JOHNS CREEK, Ga. — Gov. Brian Kemp recounted the accomplishments of the 2019 legislative session to a packed house April 26 at the Greater North Fulton Chamber of Commerce.
Kemp largely focused on nonpartisan issues like raising the budget for teacher pay and school security, hurricane relief and fighting sex trafficking and gang violence.
However, he did mention two of the more controversial pieces of legislation passed during his first legislative session: Medicaid waivers and abortion restrictions.
“I signed, quite a while ago now, the Patients First Act, to craft a Georgia-centric healthcare system that will help lower insurance premiums, expand access to care and improve health outcomes for our families,” he said. “We passed the LIFE act to protect the innocent and the unborn.”
Given the audience, Kemp focused on the strength of the economy and importance of business development to the state.
“I want to thank you all for your strong support and being part of the Georgia economy and for what you do putting your efforts into your small business or the companies you’re working for,” Kemp said. “In my eyes, the folks that are members of the Chamber of Commerce and are involved in the operations and support of local chambers, that is literally where the rubber meets the road.”
Kemp pointed to a couple of economic windfalls for the state, Korean SK Innovations building a $1.7 billion factory in Jackson County, which is expected to add 2,000 jobs, and California-based Plastics Express building a new base in Pooler, Ga., bringing a great deal of new business to the Savannah port.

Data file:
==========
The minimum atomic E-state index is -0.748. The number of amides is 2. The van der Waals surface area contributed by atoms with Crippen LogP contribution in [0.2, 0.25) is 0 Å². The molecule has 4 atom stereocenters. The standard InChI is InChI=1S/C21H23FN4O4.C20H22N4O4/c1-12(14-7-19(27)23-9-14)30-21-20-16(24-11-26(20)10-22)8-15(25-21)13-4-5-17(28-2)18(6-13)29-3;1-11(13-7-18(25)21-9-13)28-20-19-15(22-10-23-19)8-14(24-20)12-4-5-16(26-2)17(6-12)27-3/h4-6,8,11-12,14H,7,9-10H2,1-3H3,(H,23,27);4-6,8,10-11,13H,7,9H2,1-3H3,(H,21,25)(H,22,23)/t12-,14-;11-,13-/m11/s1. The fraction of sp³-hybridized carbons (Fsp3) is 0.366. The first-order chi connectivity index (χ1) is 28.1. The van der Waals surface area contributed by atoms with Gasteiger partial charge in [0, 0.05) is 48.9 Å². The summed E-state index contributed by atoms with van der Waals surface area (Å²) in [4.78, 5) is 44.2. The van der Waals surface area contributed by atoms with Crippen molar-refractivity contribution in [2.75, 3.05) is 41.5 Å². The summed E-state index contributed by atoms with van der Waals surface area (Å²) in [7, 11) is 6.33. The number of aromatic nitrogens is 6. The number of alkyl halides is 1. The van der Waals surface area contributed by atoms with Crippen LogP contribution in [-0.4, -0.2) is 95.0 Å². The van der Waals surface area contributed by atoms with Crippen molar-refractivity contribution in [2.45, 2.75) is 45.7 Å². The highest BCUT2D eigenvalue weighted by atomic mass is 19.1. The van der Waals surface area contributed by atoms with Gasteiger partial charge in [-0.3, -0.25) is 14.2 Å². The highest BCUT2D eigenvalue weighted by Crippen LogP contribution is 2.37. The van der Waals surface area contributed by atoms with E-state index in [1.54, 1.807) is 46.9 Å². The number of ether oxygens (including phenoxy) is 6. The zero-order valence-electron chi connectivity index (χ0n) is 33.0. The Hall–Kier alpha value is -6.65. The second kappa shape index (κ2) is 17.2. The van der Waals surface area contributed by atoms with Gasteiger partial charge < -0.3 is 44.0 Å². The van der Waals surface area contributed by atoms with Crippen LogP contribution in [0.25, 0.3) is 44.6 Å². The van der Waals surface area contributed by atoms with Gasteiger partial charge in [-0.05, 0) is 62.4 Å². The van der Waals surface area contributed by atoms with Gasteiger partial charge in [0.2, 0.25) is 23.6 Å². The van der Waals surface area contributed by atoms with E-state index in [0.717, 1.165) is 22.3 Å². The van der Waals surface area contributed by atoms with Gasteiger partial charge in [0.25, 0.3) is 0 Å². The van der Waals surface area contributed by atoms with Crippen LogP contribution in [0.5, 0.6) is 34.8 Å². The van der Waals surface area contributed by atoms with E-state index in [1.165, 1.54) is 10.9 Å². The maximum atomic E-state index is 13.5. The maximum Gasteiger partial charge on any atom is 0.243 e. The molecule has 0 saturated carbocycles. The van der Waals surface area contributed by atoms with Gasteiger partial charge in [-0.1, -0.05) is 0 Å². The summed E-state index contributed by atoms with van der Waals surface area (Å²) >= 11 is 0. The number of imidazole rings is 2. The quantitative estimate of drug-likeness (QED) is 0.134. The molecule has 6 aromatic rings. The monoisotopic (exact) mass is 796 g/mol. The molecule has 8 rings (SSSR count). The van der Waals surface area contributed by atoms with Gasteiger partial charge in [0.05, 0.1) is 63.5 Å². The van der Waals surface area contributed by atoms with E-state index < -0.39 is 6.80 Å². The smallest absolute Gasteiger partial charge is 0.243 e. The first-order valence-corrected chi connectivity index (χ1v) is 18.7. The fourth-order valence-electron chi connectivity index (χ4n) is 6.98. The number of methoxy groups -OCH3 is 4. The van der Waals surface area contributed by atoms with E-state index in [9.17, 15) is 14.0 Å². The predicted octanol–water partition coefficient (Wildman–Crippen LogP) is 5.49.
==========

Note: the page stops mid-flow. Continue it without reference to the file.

Kemp said he will continue to focus on business development and take on adoption and foster care reform.
“As you can tell, we’ve accomplished a lot in our first 100 days of my term,” Kemp said. “I want you to know we are not resting on our laurels and we are just getting started.”
After his speech, Kemp was fed questions. Asked about President Donald Trump’s recent visit to the state to attend a conference on the opioid crisis, Kemp commended the president for his work at the federal level and highlighted work being done by the state.
Asked about Amazon, Kemp said the state would not be chasing “HQ2,” or a new headquarters, but that he was confident Amazon will continue to grow its regional offices in Georgia.
On the subject of east-west connectivity in North Fulton, Kemp said he was open to innovative, market-based solutions to transit.
“We have a great problem and a bad problem in the metro area with traffic,” Kemp said. “We’re growing so fast it’s hard to outbuild that growth when you look at road and bridge problems, so we’ve got to start thinking outside the box.”
Kemp spoke as part of the Wellstar Chamber Luncheon Series. For more information about the Chamber, visit gnfcc.com.